Warm in butter for about 2 minutes and then add flour. Let flour cook in butter on medium heat for about 5 minutes, careful not to burn. 

Add milk and bring to a gentle simmer. Turn heat down, and cook for 10 minutes. If it thickens too much add a splash of milk.

Whisk in cheese.

Serve warm in a little dish with warm pretzel baguettes and miso-mustard butter.




And of course ...Happy Cooking!!!



XoXo



Friday, January 3, 2014

Crab Broth with Ginger and Miso

It all started with this picture from my new Masterchef cookbook.



Never having handled a Dungeness crab, I was curious. I was also assembling a menu for New Year's Eve dinner that was quickly approaching. The other half requested his favorite Filet Oscar style- steak covered in a mountain of King Crab. The plan was to take the crab meat out of the shells, leaving a pile of leftover shells. I hate wasting parts of an animal that could otherwise be used. Thus, a crab broth was the solution and the soup's origin.

After researching recipes for a miso soup with a crab stock base, I couldn't seem to find what I was looking for. I decided to just go with it, using the flavors in mind- ginger and miso, balanced with sweet crab and soy sauce, a bit of Mirin and green onion.

Starting with a traditional crab stock, the usual characters of lemon and parsley. Replacing white wine with Sake (YUM) ::the opportunity to drink some hot sake as you go along, of course:: A method to the madness! Then adding layered flavors... taste testing as I went along, adding flavors to find a balance of sweet, salty, tart, etc. When it was all said and done, it was good but needed a bit of sweetness. Mirin was the perfect balance in the end.

Start the stock the day before you plan to serve the soup. I found the broth developed more flavor by refrigerating overnight, and serving piping hot the next day.

The recipe for that which I could not find elsewhere- tofu, miso, crab, shiitake mushrooms, enoki, and bok choy all balanced in a crab ginger broth:


Miso Crab Soup
Ingredients
Serves 6

Broth
2 lbs King Crab, shells only
1 – 1 lb Dungeness Crab, meat and shells separated
1 Tbsp Grapeseed Oil
½ - 1 Cup Celery Hearts (the leaves and inner stalk inside the celery)
1 lemon, halved
5-6 allspice, whole
6 whole peppercorns
3 Bay Leaves
4 Tbsp Shallot
One Bunch of Parsley, Just Stems
1 Cup Sake (Geikkan)
½ Cup Soy Sauce
10 Cups Water
4 Shiitake Mushrooms
Enoki Mushroom Stems (tops reserved for garnish)

Soup
½ Cup Medium Firm Tofu, diced
Reserved Dungenous Crab meat
¼ cup white or yellow miso paste
5 Tbsp Mirin
6 Baby Bok Choy
3 Shiitake Mushrooms
1 package Enoki (Seafood) Mushrooms
4 Green Onion sprigs, chopped

Broth

Remove the crab meat from 2 pounds of King Crab, reserve crab for Steak Oscar, crab cocktail, sushi, etc. Don’t rinse the King Crab shells before putting in the pot, the little bits are tasty.

Clean and remove meat from a one pound Dungenesss crab. Reserve meat for the soup, and use rinsed shells for stock.

Guide to dissembling the Dungeness Crab for soup





In a large stockpot, add grapeseed oil, celery and crab shells. Sauté shells on medium high heat for 10 minutes, stirring every so often. 



Squeeze the lemon juice over shells and drop the halves into the pot. Add 5 pieces of whole allspice, whole peppercorns, and bay leaves. Sauté everything another 5 to 10 minutes; regulate the temperature so as not to burn but to get a good fragrance going.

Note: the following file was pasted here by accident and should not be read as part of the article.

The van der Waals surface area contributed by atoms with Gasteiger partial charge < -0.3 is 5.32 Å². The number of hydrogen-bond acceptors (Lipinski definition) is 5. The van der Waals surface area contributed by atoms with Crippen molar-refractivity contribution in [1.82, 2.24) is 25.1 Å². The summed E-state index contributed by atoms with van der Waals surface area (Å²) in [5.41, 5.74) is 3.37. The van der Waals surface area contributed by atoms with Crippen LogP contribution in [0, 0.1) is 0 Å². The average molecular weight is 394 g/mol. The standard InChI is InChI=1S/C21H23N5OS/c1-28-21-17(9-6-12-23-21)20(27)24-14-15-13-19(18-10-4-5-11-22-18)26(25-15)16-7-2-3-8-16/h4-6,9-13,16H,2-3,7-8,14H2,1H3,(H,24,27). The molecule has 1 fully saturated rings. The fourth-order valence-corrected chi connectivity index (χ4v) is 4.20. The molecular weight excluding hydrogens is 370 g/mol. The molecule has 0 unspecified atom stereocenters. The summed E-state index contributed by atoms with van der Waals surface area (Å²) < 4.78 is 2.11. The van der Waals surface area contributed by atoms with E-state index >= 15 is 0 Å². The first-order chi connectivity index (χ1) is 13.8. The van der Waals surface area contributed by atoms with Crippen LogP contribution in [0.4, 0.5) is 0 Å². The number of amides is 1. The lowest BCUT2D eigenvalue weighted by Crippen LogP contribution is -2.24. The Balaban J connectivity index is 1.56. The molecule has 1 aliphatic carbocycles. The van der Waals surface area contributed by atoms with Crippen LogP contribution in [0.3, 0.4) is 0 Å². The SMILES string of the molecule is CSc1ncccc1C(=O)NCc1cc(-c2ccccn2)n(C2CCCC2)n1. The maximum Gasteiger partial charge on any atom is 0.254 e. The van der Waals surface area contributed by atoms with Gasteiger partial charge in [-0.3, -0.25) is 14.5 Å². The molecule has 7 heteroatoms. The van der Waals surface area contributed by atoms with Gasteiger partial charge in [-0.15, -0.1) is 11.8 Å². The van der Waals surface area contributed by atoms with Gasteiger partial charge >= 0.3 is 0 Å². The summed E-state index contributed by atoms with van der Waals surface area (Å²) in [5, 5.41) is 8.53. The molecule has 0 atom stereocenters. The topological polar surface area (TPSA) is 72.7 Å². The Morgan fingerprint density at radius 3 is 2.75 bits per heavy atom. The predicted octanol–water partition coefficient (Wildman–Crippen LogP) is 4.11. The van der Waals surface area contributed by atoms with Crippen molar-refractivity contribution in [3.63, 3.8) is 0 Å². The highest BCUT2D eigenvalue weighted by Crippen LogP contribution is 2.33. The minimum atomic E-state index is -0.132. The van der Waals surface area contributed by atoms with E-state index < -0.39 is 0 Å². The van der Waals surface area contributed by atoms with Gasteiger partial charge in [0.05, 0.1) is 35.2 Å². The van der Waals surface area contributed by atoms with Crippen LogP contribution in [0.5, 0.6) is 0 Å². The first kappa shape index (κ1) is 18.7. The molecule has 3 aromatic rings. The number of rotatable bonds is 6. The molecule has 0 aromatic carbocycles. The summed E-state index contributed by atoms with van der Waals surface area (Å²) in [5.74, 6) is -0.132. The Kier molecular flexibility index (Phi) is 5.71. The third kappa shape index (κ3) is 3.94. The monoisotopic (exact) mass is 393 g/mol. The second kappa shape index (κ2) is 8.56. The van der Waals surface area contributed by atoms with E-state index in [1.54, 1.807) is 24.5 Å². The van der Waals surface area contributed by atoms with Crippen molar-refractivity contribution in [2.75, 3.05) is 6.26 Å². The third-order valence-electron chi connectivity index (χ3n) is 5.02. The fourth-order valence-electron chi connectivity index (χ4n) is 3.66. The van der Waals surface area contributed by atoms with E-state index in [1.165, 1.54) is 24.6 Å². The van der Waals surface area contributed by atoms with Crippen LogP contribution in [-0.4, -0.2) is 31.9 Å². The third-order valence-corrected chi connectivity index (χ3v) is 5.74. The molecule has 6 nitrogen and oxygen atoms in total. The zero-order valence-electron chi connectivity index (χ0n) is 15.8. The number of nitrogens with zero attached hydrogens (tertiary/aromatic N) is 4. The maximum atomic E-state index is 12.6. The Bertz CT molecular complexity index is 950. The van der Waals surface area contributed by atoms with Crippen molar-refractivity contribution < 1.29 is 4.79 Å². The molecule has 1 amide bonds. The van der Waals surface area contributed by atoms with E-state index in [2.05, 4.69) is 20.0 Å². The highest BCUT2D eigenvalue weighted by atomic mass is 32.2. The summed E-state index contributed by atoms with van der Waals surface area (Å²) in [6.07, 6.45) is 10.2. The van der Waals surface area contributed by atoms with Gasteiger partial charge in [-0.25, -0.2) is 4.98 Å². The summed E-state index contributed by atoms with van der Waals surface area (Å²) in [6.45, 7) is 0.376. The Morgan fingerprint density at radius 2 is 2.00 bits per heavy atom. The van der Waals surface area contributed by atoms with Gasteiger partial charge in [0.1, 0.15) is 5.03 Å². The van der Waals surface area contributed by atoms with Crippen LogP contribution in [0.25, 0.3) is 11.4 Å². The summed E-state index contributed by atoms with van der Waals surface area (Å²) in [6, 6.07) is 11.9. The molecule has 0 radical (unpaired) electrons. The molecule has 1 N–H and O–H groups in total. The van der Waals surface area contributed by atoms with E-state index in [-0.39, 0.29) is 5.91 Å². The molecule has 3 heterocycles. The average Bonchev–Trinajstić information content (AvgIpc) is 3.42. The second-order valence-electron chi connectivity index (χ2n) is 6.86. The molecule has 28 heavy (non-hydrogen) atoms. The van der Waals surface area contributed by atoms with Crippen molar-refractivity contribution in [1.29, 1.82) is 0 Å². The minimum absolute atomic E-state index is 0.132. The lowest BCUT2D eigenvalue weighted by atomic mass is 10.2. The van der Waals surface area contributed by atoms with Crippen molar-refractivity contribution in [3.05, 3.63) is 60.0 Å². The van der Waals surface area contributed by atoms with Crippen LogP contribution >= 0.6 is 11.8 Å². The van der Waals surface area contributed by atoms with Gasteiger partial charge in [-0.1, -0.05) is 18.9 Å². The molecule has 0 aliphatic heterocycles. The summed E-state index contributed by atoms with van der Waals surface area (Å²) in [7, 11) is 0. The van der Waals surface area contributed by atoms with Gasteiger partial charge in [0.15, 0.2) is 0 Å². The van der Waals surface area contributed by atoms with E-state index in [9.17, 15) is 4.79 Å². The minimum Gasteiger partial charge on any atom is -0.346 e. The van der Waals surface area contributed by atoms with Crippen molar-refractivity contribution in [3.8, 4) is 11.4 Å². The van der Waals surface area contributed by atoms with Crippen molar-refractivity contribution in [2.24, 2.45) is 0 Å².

Warm up a couple shots of sake. Drink.

Deglaze pan with one cup of sake. Let that simmer down for 10 minutes. Add 10 cups of water, parsley stems, 4 tablespoons of sliced shallots and a 2 tablespoon-sized chunk of ginger, or about half the size of your thumb; cover and let simmer for an hour and a half.

Cool broth in an ice bath and refrigerate overnight.

Serving

A couple of hours before serving, reheat stock on the stove to simmering.
Clean 4 shiitake mushrooms, and quarter them; add to stock.




While simmering for about an hour, prep the garnishes.

Remove the outer leaves from the baby bok choy, trim stem and leave the base in tact to serve whole.

Remove stems from three shiitake mushrooms; throw the stems in to stock. Clean and slice tops into thin strips for garnish.

Trim the mushroom tops from the enoki mushrooms and clean, reserve for serving. Add the stems to the stock. 


Slice green onion. Set aside for garnish.

Dice 1/3 package of medium firm tofu into bite size pieces. Set aside.

Strain stock through fine sieve or cheese cloth. I have heard that coffee filters will also work, but have not tried it, yet. It sounds like a great option for the hone chef, let me know if you have insight.



Put clear broth back on stove, simmer. Once simmering, add bok choy to broth for 5 minutes, until just tender. Use a slotted spoon to scoop and drain the bok choy, set them aside for serving. 


Add miso paste and mirin to broth. Add diced tofu and half of green onion. Give it 5 or 10 minutes to warm tofu through and gently scent the broth with green onion.

Prepare bowls with a few pieces of the reserved dungenous crab, one bok choy, a sprinkle of green onion, a few enoki tops, and a sprinkle of the sliced shiitake mushrooms. 



Cover with a ladle or two of broth and serve hot.



* You can also replace the crab meat in the soup with a very thin marinated slice of beef, make sure the broth is piping hot and cover the meat with broth, let this cook in the bowl before serving. A soy, Mirin, shallot marinade would pair well.

Kitchen Tip: Find exotic ingredients at specialty stores, online or your local international market, when available.



Until next time...Happy Cooking!!! AND a Happy New Year, too!



XoXo